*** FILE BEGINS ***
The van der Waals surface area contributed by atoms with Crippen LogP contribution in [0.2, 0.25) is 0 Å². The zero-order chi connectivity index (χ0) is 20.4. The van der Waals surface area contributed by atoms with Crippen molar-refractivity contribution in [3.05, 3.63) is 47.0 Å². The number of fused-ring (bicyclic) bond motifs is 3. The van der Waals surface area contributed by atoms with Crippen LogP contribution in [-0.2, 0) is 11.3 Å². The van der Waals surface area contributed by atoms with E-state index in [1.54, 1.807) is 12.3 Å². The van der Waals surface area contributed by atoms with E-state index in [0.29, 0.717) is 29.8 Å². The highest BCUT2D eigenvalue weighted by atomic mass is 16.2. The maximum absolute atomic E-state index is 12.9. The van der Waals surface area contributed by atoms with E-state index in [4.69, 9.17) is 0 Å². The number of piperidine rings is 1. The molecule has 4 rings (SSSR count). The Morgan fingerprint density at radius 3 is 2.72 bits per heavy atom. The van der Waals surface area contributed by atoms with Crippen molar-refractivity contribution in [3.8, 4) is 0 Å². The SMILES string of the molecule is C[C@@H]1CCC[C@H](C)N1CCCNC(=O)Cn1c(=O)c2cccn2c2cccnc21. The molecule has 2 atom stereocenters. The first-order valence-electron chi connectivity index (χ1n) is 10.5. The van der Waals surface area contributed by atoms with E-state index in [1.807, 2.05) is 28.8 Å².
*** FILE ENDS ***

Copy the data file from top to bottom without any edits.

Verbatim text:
The van der Waals surface area contributed by atoms with Crippen LogP contribution in [0.2, 0.25) is 0 Å². The zero-order chi connectivity index (χ0) is 20.4. The van der Waals surface area contributed by atoms with Crippen molar-refractivity contribution in [3.05, 3.63) is 47.0 Å². The number of fused-ring (bicyclic) bond motifs is 3. The van der Waals surface area contributed by atoms with Crippen LogP contribution in [-0.2, 0) is 11.3 Å². The van der Waals surface area contributed by atoms with E-state index in [1.54, 1.807) is 12.3 Å². The van der Waals surface area contributed by atoms with E-state index in [0.29, 0.717) is 29.8 Å². The highest BCUT2D eigenvalue weighted by atomic mass is 16.2. The maximum absolute atomic E-state index is 12.9. The van der Waals surface area contributed by atoms with E-state index in [4.69, 9.17) is 0 Å². The number of piperidine rings is 1. The molecule has 4 rings (SSSR count). The Morgan fingerprint density at radius 3 is 2.72 bits per heavy atom. The van der Waals surface area contributed by atoms with Crippen molar-refractivity contribution in [3.8, 4) is 0 Å². The SMILES string of the molecule is C[C@@H]1CCC[C@H](C)N1CCCNC(=O)Cn1c(=O)c2cccn2c2cccnc21. The molecule has 2 atom stereocenters. The first-order valence-electron chi connectivity index (χ1n) is 10.5. The van der Waals surface area contributed by atoms with E-state index in [1.807, 2.05) is 28.8 Å².